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Ferrari now facing a 'very good problem' after Bahrain 1-2

Charles Leclerc and Carlos Sainz appear to have found themselves in an F1 title fight this season after a fine opening race for Ferrari.

Leclerc Sainz Bahrain
To news overview © Ferrari

Ferrari are now facing "a very good problem" as they debrief from Bahrain and prepare for next weekend's race in Saudi Arabia, according to Charles Leclerc.

The Italian team left Bahrain having maximised their points pick-up, crossing the line to claim their first 1-2 finish since 2019, with Leclerc also pocketing the bonus point for fastest lap.

For their closest rivals, Red Bull, the new season started in painful fashion, with Max Verstappen and Sergio Perez both forced to retire their cars during the final laps.

Mercedes, meanwhile, finished third and fourth, with a car that the team say is reliable but not yet ready to win races.

That has left Leclerc and teammate Carlos Sainz filled with optimism and leading the way in both championships.

The fight between Leclerc and Sainz could now intensify

So far, Sainz and Leclerc appear to have maintained a friendly relationship as they pushed to return Ferrari from the midfield to the top step of the podium.

Sunday saw the duo celebrate the team's first win since Sainz made the switch from McLaren, and now they will head to Jeddah, Saudi Arabia, confident that they have a car capable of fighting for regular race wins.

And that could see the fight between the two drivers intensify, especially if the team can claim consecutive 1-2 finishes.

In Bahrain, it was Leclerc who held a clear advantage all weekend long, with Sainz confessing that he has "some homework to do" before the cars next hit the track.

Leclerc: It's a good problem for Ferrari to have

Addressing the media, including RacingNews365.com, following Sunday's Bahrain Grand Prix, Leclerc branded the prospect of a championship fight with Sainz as "a good problem" for Ferrari to be tasked with.

For the first time this season, the Monegasque racer described his Ferrari F1-75 as a car with the potential to lead him to the sport's biggest prize.

"Coming into the season, we sure knew that we were going to be in a better position compared to the past two years, but we didn't really know where," he said.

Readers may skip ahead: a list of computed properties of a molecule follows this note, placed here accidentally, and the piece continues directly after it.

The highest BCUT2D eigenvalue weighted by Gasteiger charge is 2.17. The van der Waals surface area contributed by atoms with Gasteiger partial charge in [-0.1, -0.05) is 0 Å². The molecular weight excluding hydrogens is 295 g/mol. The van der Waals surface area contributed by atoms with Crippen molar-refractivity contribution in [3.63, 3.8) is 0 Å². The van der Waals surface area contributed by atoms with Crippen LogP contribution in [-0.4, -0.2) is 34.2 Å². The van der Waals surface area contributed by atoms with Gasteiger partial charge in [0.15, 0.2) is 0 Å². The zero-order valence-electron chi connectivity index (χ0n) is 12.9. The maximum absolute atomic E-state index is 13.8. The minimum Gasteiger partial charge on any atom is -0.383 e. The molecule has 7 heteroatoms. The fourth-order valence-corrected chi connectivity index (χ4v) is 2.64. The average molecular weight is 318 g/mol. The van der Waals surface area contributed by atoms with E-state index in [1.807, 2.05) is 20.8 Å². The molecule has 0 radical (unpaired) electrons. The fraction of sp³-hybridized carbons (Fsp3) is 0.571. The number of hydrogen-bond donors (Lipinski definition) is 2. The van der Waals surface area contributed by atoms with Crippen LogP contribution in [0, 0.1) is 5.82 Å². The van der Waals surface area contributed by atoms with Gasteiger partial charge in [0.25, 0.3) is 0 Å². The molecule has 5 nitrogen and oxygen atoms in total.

"Now we see that we are actually in the mix to fight for the title – it's amazing.

"I think we are both very, very happy to have a car that is capable of winning, and we'll fight for it, for sure."

Sainz: We must keep improving the car

While the new season remains young, it is Sainz who has found himself playing catch-up at Ferrari, with Leclerc already boasting a slender championship lead.

The Spaniard admitted that he was lacking one-lap pace ahead of qualifying in Bahrain, but was able to put pressure on Red Bull on race day and capitalised on their late-race reliability problems.

"It's just great news for Ferrari, and for us," Sainz commented.

"It's where Ferrari should be, and it is where Charles and I want to be in our lives, fighting for World Championships."

			© Michael Potts / RacingNews365
	© Michael Potts / RacingNews365

He continued: "Before the race, Charles and I were walking together and the first thing that we said to each other is how good it feels to be starting first and third, and to finally be fighting for something bigger together.

"It's still going to be a long year. We still need to make sure that we develop this car well because, at the moment, it is a quick car, but it also needs to be quick the whole year to keep us in the fight."

"We have a good fight on our hands."

When inter-team battles have turned ugly

Formula 1 has seen its fair share of inter-team battles turn ugly, with Lewis Hamilton's battle against Nico Rosberg (2013-16) and Ayrton Senna's fight with Alain Prost (1988-89) perhaps the most famous examples.

Despite a long history of deploying strict team orders, Ferrari have also seen their drivers come together in the past, with Sebastian Vettel and Leclerc banging wheels in Brazil towards the end of a tense 2019 season.

For now, Sainz and Leclerc seem a long way off turning against each other on track, but Ferrari boss Mattia Binotto has vowed to let them fight for race wins.

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